Ronald Dworkin’s work always spanned a wide array of topics, from the most abstract jurisprudence through the details of American constitutional law all the way over to political philosophy and theories of justice and equality. In the last decades of his life, however, Dworkin’s work flowered in ways that went beyond even this prodigious range. Though he continued his central work in the philosophy of law and constitutional theory, he also addressed issues in international law, human dignity, the philosophy of religion, the relation between ethics, morality and legal theory, and the unity of practical thought generally. This conference will explore some of these themes in Dworkin’s late work. Beginning with a panel on his understanding of religion, we will also convene discussions of his work on legal integrity, international law, and the relation between law and morality. There will be a total of nine presentations, with plenty of time for discussion. All are welcome.
Panel 1 (Friday 1:30 p.m.): Dworkin’s Religion without God.
Eric Gregory (Princeton),
Moshe Halbertal (NYU and Hebrew U.) Ronald Dworkin Religion Without God: Morality and the Transcendent
Larry Sager (Texas) Solving Religious Liberty
Panel 2 (Friday 4:30 p.m.): Dworkin on international law.
Samantha Besson (Fribourg)
The Political Legitimacy of International Law: Sovereign States and their International Institutional Order
John Tasioulas (King’s College, London)
Panel 4 (Saturday 2:15 p.m.): Law and morality in Justice for Hedgehogs.
Mark Greenberg (UCLA)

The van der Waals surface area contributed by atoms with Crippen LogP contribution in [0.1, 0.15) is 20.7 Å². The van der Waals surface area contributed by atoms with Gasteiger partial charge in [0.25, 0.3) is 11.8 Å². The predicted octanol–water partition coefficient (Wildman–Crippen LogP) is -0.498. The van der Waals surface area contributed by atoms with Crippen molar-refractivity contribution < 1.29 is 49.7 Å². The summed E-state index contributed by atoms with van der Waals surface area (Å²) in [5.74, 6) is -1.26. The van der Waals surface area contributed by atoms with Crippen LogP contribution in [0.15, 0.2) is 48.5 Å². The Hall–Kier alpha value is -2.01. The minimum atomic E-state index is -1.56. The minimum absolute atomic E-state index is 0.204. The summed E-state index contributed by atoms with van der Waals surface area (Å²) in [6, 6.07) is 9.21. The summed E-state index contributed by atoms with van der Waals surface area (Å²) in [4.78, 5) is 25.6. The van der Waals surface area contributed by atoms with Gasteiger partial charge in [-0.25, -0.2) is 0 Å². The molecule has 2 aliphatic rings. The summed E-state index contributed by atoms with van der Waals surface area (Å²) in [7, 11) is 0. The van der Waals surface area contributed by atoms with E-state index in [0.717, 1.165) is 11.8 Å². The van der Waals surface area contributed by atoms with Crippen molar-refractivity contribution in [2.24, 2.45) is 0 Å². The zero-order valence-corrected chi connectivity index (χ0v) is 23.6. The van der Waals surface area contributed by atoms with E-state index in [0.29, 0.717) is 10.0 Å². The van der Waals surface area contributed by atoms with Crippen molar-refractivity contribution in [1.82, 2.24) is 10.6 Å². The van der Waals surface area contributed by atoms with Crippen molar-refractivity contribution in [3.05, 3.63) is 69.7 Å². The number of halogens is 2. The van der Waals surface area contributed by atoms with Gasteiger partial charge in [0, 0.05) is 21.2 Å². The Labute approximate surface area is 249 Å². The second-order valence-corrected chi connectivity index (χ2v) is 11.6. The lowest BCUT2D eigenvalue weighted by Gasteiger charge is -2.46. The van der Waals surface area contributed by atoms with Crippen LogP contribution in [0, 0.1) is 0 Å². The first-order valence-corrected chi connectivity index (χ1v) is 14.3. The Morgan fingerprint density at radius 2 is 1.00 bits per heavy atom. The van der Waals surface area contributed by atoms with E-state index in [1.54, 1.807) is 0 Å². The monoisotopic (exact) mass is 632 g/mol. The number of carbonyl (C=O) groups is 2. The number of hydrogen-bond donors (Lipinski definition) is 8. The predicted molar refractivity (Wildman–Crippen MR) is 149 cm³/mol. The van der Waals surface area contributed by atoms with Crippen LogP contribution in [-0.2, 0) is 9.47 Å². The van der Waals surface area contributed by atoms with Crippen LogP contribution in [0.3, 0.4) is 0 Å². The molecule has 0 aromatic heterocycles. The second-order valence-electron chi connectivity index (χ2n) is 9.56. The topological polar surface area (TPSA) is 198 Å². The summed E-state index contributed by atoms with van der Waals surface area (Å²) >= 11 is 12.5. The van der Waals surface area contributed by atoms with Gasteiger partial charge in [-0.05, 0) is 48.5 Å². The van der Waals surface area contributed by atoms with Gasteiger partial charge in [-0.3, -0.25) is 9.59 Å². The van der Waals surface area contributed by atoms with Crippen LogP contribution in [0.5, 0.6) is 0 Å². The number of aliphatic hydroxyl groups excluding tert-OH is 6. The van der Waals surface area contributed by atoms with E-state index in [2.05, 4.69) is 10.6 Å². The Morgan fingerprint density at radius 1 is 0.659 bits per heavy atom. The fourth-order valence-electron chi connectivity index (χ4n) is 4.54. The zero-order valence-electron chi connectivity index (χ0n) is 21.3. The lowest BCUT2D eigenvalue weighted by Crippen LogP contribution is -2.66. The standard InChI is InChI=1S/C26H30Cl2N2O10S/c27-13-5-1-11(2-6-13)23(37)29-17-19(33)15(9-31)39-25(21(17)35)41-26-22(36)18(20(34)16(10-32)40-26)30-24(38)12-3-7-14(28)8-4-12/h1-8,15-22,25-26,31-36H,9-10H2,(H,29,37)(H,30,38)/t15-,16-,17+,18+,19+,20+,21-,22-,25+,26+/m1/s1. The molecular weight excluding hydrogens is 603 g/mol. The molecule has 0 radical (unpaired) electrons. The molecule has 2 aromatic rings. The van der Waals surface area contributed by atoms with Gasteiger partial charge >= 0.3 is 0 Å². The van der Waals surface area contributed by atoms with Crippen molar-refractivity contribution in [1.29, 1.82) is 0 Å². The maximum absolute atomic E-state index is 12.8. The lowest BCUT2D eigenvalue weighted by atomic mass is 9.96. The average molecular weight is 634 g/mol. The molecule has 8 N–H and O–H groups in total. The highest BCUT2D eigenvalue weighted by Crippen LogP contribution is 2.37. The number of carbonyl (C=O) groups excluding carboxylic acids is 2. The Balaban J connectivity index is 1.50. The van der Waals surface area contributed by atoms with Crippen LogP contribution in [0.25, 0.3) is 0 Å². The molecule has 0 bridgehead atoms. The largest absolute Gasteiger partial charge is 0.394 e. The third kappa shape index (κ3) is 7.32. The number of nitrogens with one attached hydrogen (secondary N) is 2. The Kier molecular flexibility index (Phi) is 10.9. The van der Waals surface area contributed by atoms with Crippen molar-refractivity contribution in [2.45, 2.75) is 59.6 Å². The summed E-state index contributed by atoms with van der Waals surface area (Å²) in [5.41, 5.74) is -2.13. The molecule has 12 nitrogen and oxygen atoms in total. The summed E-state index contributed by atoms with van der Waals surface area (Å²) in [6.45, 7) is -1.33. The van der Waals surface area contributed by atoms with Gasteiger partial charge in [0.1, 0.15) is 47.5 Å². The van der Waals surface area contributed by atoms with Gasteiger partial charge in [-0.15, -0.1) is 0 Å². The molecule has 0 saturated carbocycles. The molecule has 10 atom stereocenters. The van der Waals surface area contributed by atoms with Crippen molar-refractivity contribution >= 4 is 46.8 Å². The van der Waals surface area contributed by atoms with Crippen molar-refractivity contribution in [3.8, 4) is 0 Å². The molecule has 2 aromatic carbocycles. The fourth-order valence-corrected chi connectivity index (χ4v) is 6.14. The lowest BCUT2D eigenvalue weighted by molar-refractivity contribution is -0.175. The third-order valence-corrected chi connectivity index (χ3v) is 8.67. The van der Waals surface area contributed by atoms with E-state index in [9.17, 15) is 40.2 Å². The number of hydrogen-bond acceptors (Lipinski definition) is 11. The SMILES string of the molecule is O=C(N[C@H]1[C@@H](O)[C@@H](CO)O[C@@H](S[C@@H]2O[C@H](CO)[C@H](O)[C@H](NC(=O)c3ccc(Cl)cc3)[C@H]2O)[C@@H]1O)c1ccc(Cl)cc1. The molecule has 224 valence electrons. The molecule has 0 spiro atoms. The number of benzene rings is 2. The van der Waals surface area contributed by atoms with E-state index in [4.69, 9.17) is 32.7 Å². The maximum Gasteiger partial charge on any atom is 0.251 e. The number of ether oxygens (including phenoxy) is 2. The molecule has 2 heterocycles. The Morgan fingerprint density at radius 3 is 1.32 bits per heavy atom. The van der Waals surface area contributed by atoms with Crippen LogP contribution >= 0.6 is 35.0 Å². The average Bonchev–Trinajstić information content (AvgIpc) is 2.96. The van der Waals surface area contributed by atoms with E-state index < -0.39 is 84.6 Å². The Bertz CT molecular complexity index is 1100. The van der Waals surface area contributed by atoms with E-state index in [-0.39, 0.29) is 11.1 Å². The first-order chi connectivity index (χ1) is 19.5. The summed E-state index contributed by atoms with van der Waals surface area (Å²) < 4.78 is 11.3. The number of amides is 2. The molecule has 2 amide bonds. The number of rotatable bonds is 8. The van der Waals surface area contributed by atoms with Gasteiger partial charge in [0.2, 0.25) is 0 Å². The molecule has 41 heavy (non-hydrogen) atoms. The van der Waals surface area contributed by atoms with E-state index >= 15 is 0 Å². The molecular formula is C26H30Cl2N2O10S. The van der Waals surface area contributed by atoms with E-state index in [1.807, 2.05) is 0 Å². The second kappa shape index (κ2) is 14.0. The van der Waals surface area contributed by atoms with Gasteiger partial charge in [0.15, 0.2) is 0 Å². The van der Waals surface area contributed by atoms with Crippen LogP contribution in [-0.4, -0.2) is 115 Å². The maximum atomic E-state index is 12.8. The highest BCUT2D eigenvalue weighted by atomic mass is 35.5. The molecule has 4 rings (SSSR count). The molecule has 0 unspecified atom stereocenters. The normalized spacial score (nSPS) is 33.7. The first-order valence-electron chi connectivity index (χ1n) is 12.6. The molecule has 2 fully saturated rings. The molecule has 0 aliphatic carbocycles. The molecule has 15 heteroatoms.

What Makes a Moral Duty Legal? Dworkin’s Judicial Enforcement Theory Versus the Moral Impact Theory
Ben Zipursky (Fordham)
Columbia University’s Department of Philosophy, the Morningside Institute, and the Thomistic Institute invite graduate students in philosophy, theology/religious studies, literature, and related disciplines to submit papers for “The Moral Imagination of the Novel.” The conference will examine the ways in which individual novels and the novel as a literary genre can be understood both to depict the search for moral, philosophical, and religious truth and to engage in this very search themselves. Is the novel a realistic or idealistic genre? Can novels expand our sense of moral possibilities? Can they contract them?
The conference will begin with four twenty-minute graduate student papers on Friday, October 4, followed by talks that day and the next from faculty. Confirmed speakers include:
Paul Elie (Georgetown)
Ann Astell (Notre Dame)
Thomas Pavel (Chicago)
Lauren Kopajtic (Fordham)
Dhananjay Jagannathan (Columbia)
Limited financial assistance is available to defray the cost of travel for student presenters, but students are encouraged to seek funds from their own institutions as well.
One-page proposals should be emailed to Molly Gurdon at firstname.lastname@example.org by Saturday, August 31 to be considered. Invitations to present papers will be sent by Friday, September 6. Submissions should not contain any identifying information except for a title, but the author’s institution and program, along with the title of their proposed submission, should be noted in the e-mail submission.